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Personal exposure of PM2.5 emitted from solid fuels combustion forhousehold heating and cooking in rural Guanzhong Plain, northwesternChina
Xu,HM(Xu,Hongmei)1,2; Li,YQ(Li,Yaqi)1; Guinot, Benjamin5; Wang,JH(Wang,Jinhui)6; He,KL(He,Kailai)1; Ho, K.F(Ho,Kai,Fai)7; Cao,JJ(Cao,Junji)3; Shen,ZX(Shen,Zhenxing)1; Sun,J(Sun,Jian)1; Lei,YL(Lei,Yali)1; Gong,XS(Gong,Xuesong)1,8; Zhang,T(Zhang,Ting)3; Xu,Hongmei
2018-07
Source PublicationAtmospheric Environment
Volume185Issue:2018Pages:196-206
Subtype期刊论文
AbstractHousehold solid fuel combustion for heating and cooking in rural areas is an important source of fine particulate matter (PM2.5) in northwestern China, which largely contributes to PM2.5 personal exposure concentrations during the cold winter. There is a general lack of understanding about the personal exposure to PM2.5 and to its chemical components emitted from domestic solid fuel combustion in northwestern Chinese rural populations. In this work, personal exposure to PM2.5 was sampled using a portative device together with fixed indoor and outdoor fixed samplings in Guanzhong Plain in December 2016 for the purpose of characterizing personal exposure to PM2.5 as a function of different solid fuels used in rural households. The average housewife's personal exposure to PM2.5 concentration was 263.4 ± 105.8 μg m−3 (1σ, n = 30), which was about 40% higher than the values found indoors (186.5 ± 79.5 μg m−3, 1σ, n = 30) and outdoors (191.0 ± 85.3 μg m−3, 1σ, n = 30). High personal exposure PM2.5 levels were mainly related to the ignition of solid fuels for heating and cooking. Correlations among personal exposure, indoor and outdoor PM2.5 levels and their mutual ratios were computed to investigate how personal exposure to fine aerosols can be related to microenvironmental PM2.5 levels and to individual activities. The results showed that households using electric power for heating and cooking were characterized by an average personal exposure PM2.5 value of 156.8 ± 36.6 μg m−3 (1σ, n = 6) while personal exposure to PM2.5 in households using solid fuels was twice higher (310.8 ± 90.4 μg m−3, 1σ, n = 24). Solid fuel combustion products and related secondary formed species dominated PM2.5 mass in personal exposure, indoor and outdoor samples. Motor vehicle emission and various dust sources were two other main contributors identified. Our results demonstrated that the use of clean energy could be an effective measure to reduce personal exposure levels of PM2.5 emitted from domestic solid fuels combustion in winter in rural areas, which implied that the government should speed up the upgrade of the heating and cooking equipment fleet to protect the health of rural residents in northwestern China.
KeywordPersonal Exposure Pm2.5 Solid Fuel Combustion Household Air Pollution Ambient Air Pollution
DOI10.1016/j.atmosenv.2018.05.018
Indexed BySCI
Project Number41503096 ; KHK1712 ; SKLLQG1722 ; 412413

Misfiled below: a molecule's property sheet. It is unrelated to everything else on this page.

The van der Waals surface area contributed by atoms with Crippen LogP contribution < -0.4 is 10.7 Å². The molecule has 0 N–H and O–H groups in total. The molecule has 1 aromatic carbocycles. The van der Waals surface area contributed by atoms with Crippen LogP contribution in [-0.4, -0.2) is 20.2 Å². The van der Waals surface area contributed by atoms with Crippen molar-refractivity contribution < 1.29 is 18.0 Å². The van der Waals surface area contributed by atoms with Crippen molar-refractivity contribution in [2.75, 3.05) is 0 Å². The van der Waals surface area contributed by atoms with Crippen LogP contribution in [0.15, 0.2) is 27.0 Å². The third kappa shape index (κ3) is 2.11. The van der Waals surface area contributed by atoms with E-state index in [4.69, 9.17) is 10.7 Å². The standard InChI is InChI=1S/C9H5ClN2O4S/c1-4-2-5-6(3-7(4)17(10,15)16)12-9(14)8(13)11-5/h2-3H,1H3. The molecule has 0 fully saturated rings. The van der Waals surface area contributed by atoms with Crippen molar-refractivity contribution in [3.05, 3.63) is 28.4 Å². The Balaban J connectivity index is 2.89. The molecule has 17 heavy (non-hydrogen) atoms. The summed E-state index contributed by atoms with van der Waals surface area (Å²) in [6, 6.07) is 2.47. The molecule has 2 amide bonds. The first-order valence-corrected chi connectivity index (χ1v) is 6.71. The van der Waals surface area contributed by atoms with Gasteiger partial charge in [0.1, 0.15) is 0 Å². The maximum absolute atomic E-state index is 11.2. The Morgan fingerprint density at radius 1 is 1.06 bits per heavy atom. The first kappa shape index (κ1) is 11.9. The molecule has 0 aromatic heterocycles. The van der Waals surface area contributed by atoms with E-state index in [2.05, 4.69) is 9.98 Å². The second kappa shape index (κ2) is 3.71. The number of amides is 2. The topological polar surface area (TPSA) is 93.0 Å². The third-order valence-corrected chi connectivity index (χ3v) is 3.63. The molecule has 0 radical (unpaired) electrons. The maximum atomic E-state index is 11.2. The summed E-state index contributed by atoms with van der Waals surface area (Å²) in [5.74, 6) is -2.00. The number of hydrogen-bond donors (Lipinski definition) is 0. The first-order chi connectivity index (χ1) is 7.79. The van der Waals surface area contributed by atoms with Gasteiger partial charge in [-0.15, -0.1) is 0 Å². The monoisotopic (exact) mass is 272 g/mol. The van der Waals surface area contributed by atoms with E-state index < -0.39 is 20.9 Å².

Language英语
Funding OrganizationNatural Science Foundation ofChina ; Natural Science Foundation ofChina ; Jiangsu Key Laboratory ofAtmospheric Environment Monitoring and Pollution Control ; Jiangsu Key Laboratory ofAtmospheric Environment Monitoring and Pollution Control ; State Key Laboratory of Loess andQuaternary Geology, Institute of Earth Environment, CAS ; State Key Laboratory of Loess andQuaternary Geology, Institute of Earth Environment, CAS ; Research Grants Council of the Hong Kong SpecialAdministrative Region of China ; Research Grants Council of the Hong Kong SpecialAdministrative Region of China
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Cited Times:5[WOS]   [WOS Record]     [Related Records in WOS]
Document Type期刊论文
Identifierhttp://ir.ieecas.cn/handle/361006/5333
Collection粉尘与环境研究室
Corresponding AuthorXu,Hongmei
Affiliation1.Department of Environmental Science and Engineering, Xi'an Jiaotong University, Xi'an, China
2.Collaborative Innovation Center of Atmospheric Environment and Equipment Technology, Jiangsu Key Laboratory of Atmospheric Environment Monitoring and PollutionControl (AEMPC), Nanjing University of Information Science & Technology, Nanjing, China
3.SKLLQG, Key Lab of Aerosol Chemistry & Physics, Institute of Earth Environment, Chinese Academy of Sciences, Xi'an, China
4.Health Science Center, Xi'an Jiaotong University, Xi'an, China
5.Laboratoire d’Aérologie, Université de Toulouse, CNRS, UPS, France
6.NICU, Xi'an Children's Hospital, Xi'an, China
7.JC School of Public Health and Primary Care, The Chinese University of Hong Kong, Hong Kong, China
8.Xi'an Polytechnic University, Xi'an, China
Recommended Citation
GB/T 7714
Xu,HM,Li,YQ,Guinot, Benjamin,et al. Personal exposure of PM2.5 emitted from solid fuels combustion forhousehold heating and cooking in rural Guanzhong Plain, northwesternChina[J]. Atmospheric Environment,2018,185(2018):196-206.
APA Xu,HM.,Li,YQ.,Guinot, Benjamin.,Wang,JH.,He,KL.,...&Xu,Hongmei.(2018).Personal exposure of PM2.5 emitted from solid fuels combustion forhousehold heating and cooking in rural Guanzhong Plain, northwesternChina.Atmospheric Environment,185(2018),196-206.
MLA Xu,HM,et al."Personal exposure of PM2.5 emitted from solid fuels combustion forhousehold heating and cooking in rural Guanzhong Plain, northwesternChina".Atmospheric Environment 185.2018(2018):196-206.
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